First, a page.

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Not everyone feels Southeast's job boom

A Help Wanted sign is seen in Miami, Fla.
Getty Images
A Help Wanted sign is seen in Miami, Fla.

The Southeast makes headlines for its booming economy, but the region's fastest-growing states have a problem.

Florida, Georgia, North Carolina, South Carolina and Tennessee rank high in job growth, according to U.S. News & World Report's Best States for employment rankings. But these five states also rank among the U.S.'s lowest in labor force participation, the percentage of state residents age 16 or older who held part-time or full-time jobs. High job growth should lead to high labor force participation, but that isn't true in these southeastern states. Richard Shearer pinpoints 2007 as the start of the trend.

"The South was kind of ground zero for the housing bust that occurred at the beginning of the financial crisis," says Shearer, a senior research associate at the Brookings Institution think tank. Housing construction had fueled much of the southeastern economy and consumer-oriented sectors such as retail grew in lockstep.

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"When the bottom dropped out of that boom, it was pretty devastating," Shearer says. "The jobs bust in those places put a whole lot of people on the sidelines of the economy who had been participating before."

The Southeast was slower to recover than other regions, but in recent years, housing construction has made a comeback, along with consumer and health care sectors. This has led to fast job growth that hasn't quite reached everyone.

Florida has the widest gap between job growth and labor force participation of the five states studied by U.S. News. Florida's large population of retirees weighs down participation rates, says Hector Sandoval, director of the economic analysis program at the University of Florida's Bureau of Economic and Business Research.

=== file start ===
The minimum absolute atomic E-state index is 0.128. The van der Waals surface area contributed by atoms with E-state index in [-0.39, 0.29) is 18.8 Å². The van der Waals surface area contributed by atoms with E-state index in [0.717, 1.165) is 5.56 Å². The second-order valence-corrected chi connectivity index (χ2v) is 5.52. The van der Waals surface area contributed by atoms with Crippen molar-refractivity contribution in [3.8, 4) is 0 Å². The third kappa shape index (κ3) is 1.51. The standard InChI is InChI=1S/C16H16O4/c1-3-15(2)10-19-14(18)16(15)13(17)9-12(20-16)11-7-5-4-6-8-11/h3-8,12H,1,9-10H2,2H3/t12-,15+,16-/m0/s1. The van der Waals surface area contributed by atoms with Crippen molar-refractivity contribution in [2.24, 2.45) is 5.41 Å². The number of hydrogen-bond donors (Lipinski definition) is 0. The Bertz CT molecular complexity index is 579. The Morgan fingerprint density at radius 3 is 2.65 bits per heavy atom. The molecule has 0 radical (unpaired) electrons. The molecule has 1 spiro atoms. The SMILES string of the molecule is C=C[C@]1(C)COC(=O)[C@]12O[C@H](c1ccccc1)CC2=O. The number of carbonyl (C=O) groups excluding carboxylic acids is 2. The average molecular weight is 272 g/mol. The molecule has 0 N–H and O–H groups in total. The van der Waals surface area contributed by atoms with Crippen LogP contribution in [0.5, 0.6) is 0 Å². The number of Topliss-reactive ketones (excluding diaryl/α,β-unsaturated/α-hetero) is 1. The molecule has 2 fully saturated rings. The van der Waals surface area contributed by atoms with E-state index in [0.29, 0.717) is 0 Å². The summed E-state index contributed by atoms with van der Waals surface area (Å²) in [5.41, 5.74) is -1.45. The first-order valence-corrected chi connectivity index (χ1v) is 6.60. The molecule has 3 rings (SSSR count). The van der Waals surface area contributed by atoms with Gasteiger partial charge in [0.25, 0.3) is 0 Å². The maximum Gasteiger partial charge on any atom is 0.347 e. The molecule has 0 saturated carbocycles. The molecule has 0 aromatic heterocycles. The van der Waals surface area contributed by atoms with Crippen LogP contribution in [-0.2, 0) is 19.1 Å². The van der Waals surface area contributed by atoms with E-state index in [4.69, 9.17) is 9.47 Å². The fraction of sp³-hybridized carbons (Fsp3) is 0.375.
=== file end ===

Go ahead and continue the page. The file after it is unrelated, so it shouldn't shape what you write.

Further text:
The oldest baby boomers reached retirement age of 65 in 2011, but the largest share of this generation will move to Florida in five to 10 years, Sandoval says. Compared to previous ones, this cohort has more education, better health and fewer savings. This could affect the labor force participation rate in the future.

"These retirees, although they're in the age of retirement, many of them will still engage and somehow be linked to the labor market," Sandoval says. Sharing economy and work-at-home jobs make this easier.

In interviews, experts from all five states except Georgia say retirees affect their economic rates.

"If you hear people across the U.S. talking about retiring and going somewhere, I don't ever hear of anybody saying, 'I want to retire to Ohio.' I hear a lot of people from Ohio say, 'I want to retire down South,'" says Ted Pitts, president and CEO of the South Carolina Chamber of Commerce.

Pitts says another population that could lower labor force participation is ex-offenders having difficulties getting hired. At least 60 percent of former offenders are jobless up to a year after release from prison. All five fast-growing states in the Southeast, except North Carolina, exceed the national average incarceration rate, according to the U.S. Department of Justice.

Some states focus on helping ex-offenders obtain employment and therefore reduce recidivism rates. In 2016, for the first time, the South Carolina Chamber of Commerce began helping ex-offenders reintegrate into the workforce, Pitts says. Initiatives include providing skills training and working on legislation to offer state tax credits for employers who hire ex-offenders.

The Georgia Department of Corrections began a GED program for inmates because not having a high school education limits career options, says Jason O'Rouke, the state chamber of commerce's vice president of public policy and federal affairs.